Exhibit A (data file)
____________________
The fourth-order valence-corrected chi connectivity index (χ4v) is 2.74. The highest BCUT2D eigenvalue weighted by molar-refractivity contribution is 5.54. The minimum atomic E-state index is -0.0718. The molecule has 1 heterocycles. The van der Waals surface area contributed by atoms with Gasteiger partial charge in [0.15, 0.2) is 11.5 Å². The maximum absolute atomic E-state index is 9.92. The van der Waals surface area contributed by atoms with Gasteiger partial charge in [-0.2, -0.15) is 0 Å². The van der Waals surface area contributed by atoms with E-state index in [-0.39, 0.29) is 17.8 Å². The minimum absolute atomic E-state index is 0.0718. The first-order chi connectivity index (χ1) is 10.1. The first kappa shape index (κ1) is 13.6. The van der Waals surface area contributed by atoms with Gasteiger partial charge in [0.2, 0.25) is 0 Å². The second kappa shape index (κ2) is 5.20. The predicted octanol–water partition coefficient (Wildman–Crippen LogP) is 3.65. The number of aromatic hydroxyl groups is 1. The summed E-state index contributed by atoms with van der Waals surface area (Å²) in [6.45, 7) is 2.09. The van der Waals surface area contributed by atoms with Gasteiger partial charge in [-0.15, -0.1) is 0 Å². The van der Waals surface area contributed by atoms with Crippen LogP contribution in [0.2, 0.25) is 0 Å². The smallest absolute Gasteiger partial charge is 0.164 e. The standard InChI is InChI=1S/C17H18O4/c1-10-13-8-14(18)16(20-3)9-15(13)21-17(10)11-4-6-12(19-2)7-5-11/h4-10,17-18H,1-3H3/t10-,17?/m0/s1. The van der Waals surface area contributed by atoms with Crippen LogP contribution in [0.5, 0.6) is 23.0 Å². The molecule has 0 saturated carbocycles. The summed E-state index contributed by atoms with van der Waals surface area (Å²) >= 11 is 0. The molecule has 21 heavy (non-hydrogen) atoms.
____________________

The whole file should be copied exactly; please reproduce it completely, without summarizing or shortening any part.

The fourth-order valence-corrected chi connectivity index (χ4v) is 2.74. The highest BCUT2D eigenvalue weighted by molar-refractivity contribution is 5.54. The minimum atomic E-state index is -0.0718. The molecule has 1 heterocycles. The van der Waals surface area contributed by atoms with Gasteiger partial charge in [0.15, 0.2) is 11.5 Å². The maximum absolute atomic E-state index is 9.92. The van der Waals surface area contributed by atoms with Gasteiger partial charge in [-0.2, -0.15) is 0 Å². The van der Waals surface area contributed by atoms with E-state index in [-0.39, 0.29) is 17.8 Å². The minimum absolute atomic E-state index is 0.0718. The first-order chi connectivity index (χ1) is 10.1. The first kappa shape index (κ1) is 13.6. The van der Waals surface area contributed by atoms with Gasteiger partial charge in [0.2, 0.25) is 0 Å². The second kappa shape index (κ2) is 5.20. The predicted octanol–water partition coefficient (Wildman–Crippen LogP) is 3.65. The number of aromatic hydroxyl groups is 1. The summed E-state index contributed by atoms with van der Waals surface area (Å²) in [6.45, 7) is 2.09. The van der Waals surface area contributed by atoms with Gasteiger partial charge in [-0.15, -0.1) is 0 Å². The van der Waals surface area contributed by atoms with Crippen LogP contribution in [0.2, 0.25) is 0 Å². The smallest absolute Gasteiger partial charge is 0.164 e. The standard InChI is InChI=1S/C17H18O4/c1-10-13-8-14(18)16(20-3)9-15(13)21-17(10)11-4-6-12(19-2)7-5-11/h4-10,17-18H,1-3H3/t10-,17?/m0/s1. The van der Waals surface area contributed by atoms with Crippen LogP contribution in [0.5, 0.6) is 23.0 Å². The molecule has 0 saturated carbocycles. The summed E-state index contributed by atoms with van der Waals surface area (Å²) >= 11 is 0. The molecule has 21 heavy (non-hydrogen) atoms.